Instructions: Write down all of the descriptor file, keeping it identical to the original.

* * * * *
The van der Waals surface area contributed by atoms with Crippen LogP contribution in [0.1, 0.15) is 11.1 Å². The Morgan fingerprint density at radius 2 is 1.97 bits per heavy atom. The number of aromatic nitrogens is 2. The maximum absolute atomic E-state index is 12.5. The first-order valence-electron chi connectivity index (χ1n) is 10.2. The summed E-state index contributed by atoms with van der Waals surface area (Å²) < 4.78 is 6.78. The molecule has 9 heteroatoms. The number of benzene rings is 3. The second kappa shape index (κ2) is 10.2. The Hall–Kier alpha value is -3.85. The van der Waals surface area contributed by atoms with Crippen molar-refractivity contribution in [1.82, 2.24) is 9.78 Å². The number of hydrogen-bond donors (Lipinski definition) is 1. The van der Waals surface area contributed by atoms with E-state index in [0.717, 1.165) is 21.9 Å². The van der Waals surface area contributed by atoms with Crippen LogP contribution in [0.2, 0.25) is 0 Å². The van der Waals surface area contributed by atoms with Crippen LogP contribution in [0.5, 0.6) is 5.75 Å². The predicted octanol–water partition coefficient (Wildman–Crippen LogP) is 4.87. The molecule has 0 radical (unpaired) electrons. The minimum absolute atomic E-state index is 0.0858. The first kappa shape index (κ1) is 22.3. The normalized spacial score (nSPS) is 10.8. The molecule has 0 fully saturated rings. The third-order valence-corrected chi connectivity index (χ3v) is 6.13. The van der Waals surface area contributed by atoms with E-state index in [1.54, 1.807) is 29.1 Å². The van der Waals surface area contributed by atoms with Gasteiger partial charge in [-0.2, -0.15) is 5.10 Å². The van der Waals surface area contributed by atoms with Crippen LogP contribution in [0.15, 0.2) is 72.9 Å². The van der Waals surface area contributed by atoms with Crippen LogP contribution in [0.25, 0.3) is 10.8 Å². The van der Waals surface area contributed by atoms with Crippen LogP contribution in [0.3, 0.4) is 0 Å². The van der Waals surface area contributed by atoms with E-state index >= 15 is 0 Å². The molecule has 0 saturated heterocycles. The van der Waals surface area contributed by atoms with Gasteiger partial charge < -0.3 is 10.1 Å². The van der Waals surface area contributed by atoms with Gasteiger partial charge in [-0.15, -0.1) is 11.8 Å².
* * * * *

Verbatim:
The van der Waals surface area contributed by atoms with Crippen LogP contribution in [0.1, 0.15) is 11.1 Å². The Morgan fingerprint density at radius 2 is 1.97 bits per heavy atom. The number of aromatic nitrogens is 2. The maximum absolute atomic E-state index is 12.5. The first-order valence-electron chi connectivity index (χ1n) is 10.2. The summed E-state index contributed by atoms with van der Waals surface area (Å²) < 4.78 is 6.78. The molecule has 9 heteroatoms. The number of benzene rings is 3. The second kappa shape index (κ2) is 10.2. The Hall–Kier alpha value is -3.85. The van der Waals surface area contributed by atoms with Crippen molar-refractivity contribution in [1.82, 2.24) is 9.78 Å². The number of hydrogen-bond donors (Lipinski definition) is 1. The van der Waals surface area contributed by atoms with E-state index in [0.717, 1.165) is 21.9 Å². The van der Waals surface area contributed by atoms with Crippen LogP contribution in [0.2, 0.25) is 0 Å². The van der Waals surface area contributed by atoms with Crippen LogP contribution in [0.5, 0.6) is 5.75 Å². The predicted octanol–water partition coefficient (Wildman–Crippen LogP) is 4.87. The molecule has 0 radical (unpaired) electrons. The minimum absolute atomic E-state index is 0.0858. The first kappa shape index (κ1) is 22.3. The normalized spacial score (nSPS) is 10.8. The molecule has 0 fully saturated rings. The third-order valence-corrected chi connectivity index (χ3v) is 6.13. The van der Waals surface area contributed by atoms with E-state index in [1.54, 1.807) is 29.1 Å². The van der Waals surface area contributed by atoms with Gasteiger partial charge in [-0.2, -0.15) is 5.10 Å². The van der Waals surface area contributed by atoms with Crippen LogP contribution in [0.15, 0.2) is 72.9 Å². The van der Waals surface area contributed by atoms with Crippen LogP contribution in [0.25, 0.3) is 10.8 Å². The van der Waals surface area contributed by atoms with Crippen LogP contribution in [0.3, 0.4) is 0 Å². The van der Waals surface area contributed by atoms with E-state index >= 15 is 0 Å². The molecule has 0 saturated heterocycles. The van der Waals surface area contributed by atoms with Gasteiger partial charge < -0.3 is 10.1 Å². The van der Waals surface area contributed by atoms with Gasteiger partial charge in [-0.15, -0.1) is 11.8 Å².